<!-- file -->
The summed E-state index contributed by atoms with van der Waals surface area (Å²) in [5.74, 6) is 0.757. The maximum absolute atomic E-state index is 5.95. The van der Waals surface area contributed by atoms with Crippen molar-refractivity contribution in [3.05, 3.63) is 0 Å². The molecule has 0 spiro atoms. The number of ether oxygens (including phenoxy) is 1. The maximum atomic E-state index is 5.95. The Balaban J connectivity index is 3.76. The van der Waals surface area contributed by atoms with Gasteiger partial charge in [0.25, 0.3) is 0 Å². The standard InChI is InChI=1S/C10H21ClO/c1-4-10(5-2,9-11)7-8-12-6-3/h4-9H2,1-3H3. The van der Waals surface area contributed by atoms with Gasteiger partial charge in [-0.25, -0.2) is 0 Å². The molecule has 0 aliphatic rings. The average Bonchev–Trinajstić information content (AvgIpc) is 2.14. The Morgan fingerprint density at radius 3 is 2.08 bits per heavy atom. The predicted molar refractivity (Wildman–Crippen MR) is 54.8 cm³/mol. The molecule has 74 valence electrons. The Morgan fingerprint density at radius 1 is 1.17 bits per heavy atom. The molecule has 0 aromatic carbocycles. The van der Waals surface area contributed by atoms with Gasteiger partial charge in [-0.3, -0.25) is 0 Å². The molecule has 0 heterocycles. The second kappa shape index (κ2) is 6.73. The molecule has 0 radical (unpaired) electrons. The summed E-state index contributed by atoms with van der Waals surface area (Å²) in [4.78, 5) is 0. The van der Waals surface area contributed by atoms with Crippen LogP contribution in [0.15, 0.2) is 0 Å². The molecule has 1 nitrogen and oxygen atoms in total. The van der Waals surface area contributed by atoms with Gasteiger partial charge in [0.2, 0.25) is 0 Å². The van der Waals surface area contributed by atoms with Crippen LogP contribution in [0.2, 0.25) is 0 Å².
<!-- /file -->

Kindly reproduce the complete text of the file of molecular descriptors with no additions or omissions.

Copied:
The summed E-state index contributed by atoms with van der Waals surface area (Å²) in [5.74, 6) is 0.757. The maximum absolute atomic E-state index is 5.95. The van der Waals surface area contributed by atoms with Crippen molar-refractivity contribution in [3.05, 3.63) is 0 Å². The molecule has 0 spiro atoms. The number of ether oxygens (including phenoxy) is 1. The maximum atomic E-state index is 5.95. The Balaban J connectivity index is 3.76. The van der Waals surface area contributed by atoms with Gasteiger partial charge in [0.25, 0.3) is 0 Å². The standard InChI is InChI=1S/C10H21ClO/c1-4-10(5-2,9-11)7-8-12-6-3/h4-9H2,1-3H3. The van der Waals surface area contributed by atoms with Gasteiger partial charge in [-0.25, -0.2) is 0 Å². The molecule has 0 aliphatic rings. The average Bonchev–Trinajstić information content (AvgIpc) is 2.14. The Morgan fingerprint density at radius 3 is 2.08 bits per heavy atom. The predicted molar refractivity (Wildman–Crippen MR) is 54.8 cm³/mol. The molecule has 74 valence electrons. The Morgan fingerprint density at radius 1 is 1.17 bits per heavy atom. The molecule has 0 aromatic carbocycles. The van der Waals surface area contributed by atoms with Gasteiger partial charge in [-0.3, -0.25) is 0 Å². The molecule has 0 heterocycles. The second kappa shape index (κ2) is 6.73. The molecule has 0 radical (unpaired) electrons. The summed E-state index contributed by atoms with van der Waals surface area (Å²) in [4.78, 5) is 0. The van der Waals surface area contributed by atoms with Crippen LogP contribution in [0.15, 0.2) is 0 Å². The molecule has 1 nitrogen and oxygen atoms in total. The van der Waals surface area contributed by atoms with Gasteiger partial charge in [0.2, 0.25) is 0 Å². The van der Waals surface area contributed by atoms with Crippen LogP contribution in [0.2, 0.25) is 0 Å².